[29 November 2011]
Canadian soft-rock practitioner Craig Ruhnke left behind the Toronto-based Groovin’ Company of the late ‘60s, had a few modest solo hits, launched his own Pinnacle label, and eventually signed with A&M. This trio of releases chronicles Ruhnke’s output between 1979 and 1984. It’s pure soft-rock (sans reverie) with approximations of Barry Manilow, Exile, Firefall, and The Beach Boys on an off night. It’s hard to listen to this material in the contemporary setting as it all sounds horribly dated, covered in the fuzzy haze of late ‘70s FM pop, when the music lost any sense of irony at the very moment that it probably needed it most.
The promotional-only release The Craig Ruhnke Band highlights this problem via “Why Don’t You Come Up and See Me Sometime”, which should have been a novelty cabaret piece but lacks any sense of humor and fails to acknowledge the camp elements inevitable in revisiting older forms. “It’ll Take Time” was perhaps best suited for a career as a 30-second jingle but was instead carried to full term and emerged as a two-minute-plus song. “It’s Time To Fall In Love” is laughable love song treachery that makes Peter Frampton’s “I’m In You” sound like a Shakespearian masterpiece. Three “bonus” tracks augment the original 12: a wan Eagles copy “Daisy May”, a putrid synth-laden “Dancin’ At Midnight”, and more soft rock mind rot (“Somebody To Love”).
1982’s Just Like Old Times is a painfully earnest record that suffers from more dated production and a penchant for mimicking the, er, cream of the era’s soft-rock crop. To his credit, Ruhnke’s songwriting, such as it is, had improved by this release. Although the lyrics still lean on cloying sentimentality and cliché, the material is not as overtly derivative and under-developed as on the 1979 release. Four bonus tracks round out this collection, including the gospel-inflected “Hold Me Now”, a track replete with frosty synthesizers and programmed drums; there’s also “A Lighthouse In The Storm” and two other forgettable afterthoughts—“Love’s A Celebration” and “Put It In A Love Song”.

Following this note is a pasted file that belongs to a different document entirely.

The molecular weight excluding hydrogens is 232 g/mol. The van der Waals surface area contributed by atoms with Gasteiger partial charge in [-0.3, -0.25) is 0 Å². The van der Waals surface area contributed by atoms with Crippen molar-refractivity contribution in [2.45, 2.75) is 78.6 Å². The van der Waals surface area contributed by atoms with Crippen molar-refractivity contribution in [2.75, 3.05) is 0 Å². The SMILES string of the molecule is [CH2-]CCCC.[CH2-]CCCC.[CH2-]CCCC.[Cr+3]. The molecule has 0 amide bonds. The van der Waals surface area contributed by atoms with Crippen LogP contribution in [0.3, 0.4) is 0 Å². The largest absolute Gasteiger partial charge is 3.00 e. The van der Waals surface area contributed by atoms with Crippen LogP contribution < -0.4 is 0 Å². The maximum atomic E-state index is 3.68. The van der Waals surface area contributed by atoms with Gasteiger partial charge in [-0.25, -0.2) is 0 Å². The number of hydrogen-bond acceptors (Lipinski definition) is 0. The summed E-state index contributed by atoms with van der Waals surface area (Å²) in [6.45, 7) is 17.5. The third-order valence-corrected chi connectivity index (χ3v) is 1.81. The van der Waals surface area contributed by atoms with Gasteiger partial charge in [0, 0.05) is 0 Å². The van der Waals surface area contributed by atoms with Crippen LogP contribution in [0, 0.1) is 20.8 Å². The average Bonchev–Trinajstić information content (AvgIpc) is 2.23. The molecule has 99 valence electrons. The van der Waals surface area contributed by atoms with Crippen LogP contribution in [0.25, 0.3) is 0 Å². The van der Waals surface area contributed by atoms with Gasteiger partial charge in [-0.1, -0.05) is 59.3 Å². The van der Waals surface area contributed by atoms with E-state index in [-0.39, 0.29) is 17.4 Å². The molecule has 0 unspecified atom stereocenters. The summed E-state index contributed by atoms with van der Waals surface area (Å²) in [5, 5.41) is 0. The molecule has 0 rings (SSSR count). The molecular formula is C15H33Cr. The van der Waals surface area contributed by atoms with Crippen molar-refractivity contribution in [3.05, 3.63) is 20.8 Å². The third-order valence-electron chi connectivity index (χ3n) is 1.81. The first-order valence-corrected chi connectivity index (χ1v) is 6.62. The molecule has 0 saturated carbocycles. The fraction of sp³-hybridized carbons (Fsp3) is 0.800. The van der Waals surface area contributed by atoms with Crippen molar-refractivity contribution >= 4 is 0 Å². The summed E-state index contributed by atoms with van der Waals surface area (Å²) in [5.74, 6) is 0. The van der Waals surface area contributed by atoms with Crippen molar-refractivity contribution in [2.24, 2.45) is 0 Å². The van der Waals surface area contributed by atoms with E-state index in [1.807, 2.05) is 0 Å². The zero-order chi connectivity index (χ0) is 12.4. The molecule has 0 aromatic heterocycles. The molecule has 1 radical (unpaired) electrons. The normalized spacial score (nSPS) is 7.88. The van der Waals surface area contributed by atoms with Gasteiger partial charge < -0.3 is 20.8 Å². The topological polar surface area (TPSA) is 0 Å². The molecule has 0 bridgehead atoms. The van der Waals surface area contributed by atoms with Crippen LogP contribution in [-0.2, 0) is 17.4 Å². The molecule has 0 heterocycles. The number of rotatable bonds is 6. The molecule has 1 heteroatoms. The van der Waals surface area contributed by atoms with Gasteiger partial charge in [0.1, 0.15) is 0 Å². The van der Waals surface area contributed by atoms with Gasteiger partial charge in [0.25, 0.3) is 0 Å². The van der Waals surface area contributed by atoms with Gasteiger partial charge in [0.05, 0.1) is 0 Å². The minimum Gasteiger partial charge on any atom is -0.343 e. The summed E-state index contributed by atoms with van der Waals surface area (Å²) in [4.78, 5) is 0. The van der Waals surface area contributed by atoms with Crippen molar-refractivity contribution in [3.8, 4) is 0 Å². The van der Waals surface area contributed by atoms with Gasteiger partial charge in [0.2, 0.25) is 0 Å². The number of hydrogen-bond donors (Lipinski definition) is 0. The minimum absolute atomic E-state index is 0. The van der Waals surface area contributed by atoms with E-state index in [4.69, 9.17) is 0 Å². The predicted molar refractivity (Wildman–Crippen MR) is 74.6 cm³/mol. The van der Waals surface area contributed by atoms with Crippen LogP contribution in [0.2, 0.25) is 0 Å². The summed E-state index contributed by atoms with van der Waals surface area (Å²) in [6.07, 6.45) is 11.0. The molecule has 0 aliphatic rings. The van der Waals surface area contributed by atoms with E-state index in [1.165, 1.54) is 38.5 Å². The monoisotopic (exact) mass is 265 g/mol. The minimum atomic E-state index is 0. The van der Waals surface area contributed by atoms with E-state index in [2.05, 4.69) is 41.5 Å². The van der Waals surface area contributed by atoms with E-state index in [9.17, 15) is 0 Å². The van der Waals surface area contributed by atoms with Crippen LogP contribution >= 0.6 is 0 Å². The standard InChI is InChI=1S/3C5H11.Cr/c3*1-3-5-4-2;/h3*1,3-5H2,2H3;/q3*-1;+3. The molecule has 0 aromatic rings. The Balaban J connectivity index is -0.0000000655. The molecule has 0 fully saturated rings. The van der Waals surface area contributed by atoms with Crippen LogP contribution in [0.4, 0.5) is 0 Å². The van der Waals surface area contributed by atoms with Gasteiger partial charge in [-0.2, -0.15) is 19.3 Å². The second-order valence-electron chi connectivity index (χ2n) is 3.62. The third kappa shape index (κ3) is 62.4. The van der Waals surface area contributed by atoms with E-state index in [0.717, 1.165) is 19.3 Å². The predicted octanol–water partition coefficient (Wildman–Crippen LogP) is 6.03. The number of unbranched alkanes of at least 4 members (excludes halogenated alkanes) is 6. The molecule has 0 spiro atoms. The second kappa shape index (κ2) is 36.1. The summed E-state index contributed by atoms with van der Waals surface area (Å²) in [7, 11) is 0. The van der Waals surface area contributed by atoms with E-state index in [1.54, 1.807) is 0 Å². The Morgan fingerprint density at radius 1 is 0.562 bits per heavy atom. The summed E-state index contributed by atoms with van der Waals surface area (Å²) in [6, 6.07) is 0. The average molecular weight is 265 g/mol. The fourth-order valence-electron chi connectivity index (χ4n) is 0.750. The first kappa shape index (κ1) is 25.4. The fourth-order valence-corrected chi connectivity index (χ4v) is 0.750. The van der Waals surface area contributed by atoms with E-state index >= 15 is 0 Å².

1984’s Keep The Flame offers more of the same, albeit with softer, more anonymous sounds perhaps created not so much to be listened to as heard in the scant distance of a dentist’s office or while pumping gas. That said, “It’s Been Such A Long Time” features the artist’s best vocal performance across these three reissues, although that’s like trying to choose your favorite diarrhea episode during your last flu bout.
It’s hard to imagine that there’s a legitimate audience for these reissues or that their excavation from the deepest, darkest recesses of time was really necessary. In truth, some records deserve to find their final resting place, to rot in eternity, without having their sleep disturbed. These albums are perfect examples. Avoid by any means necessary.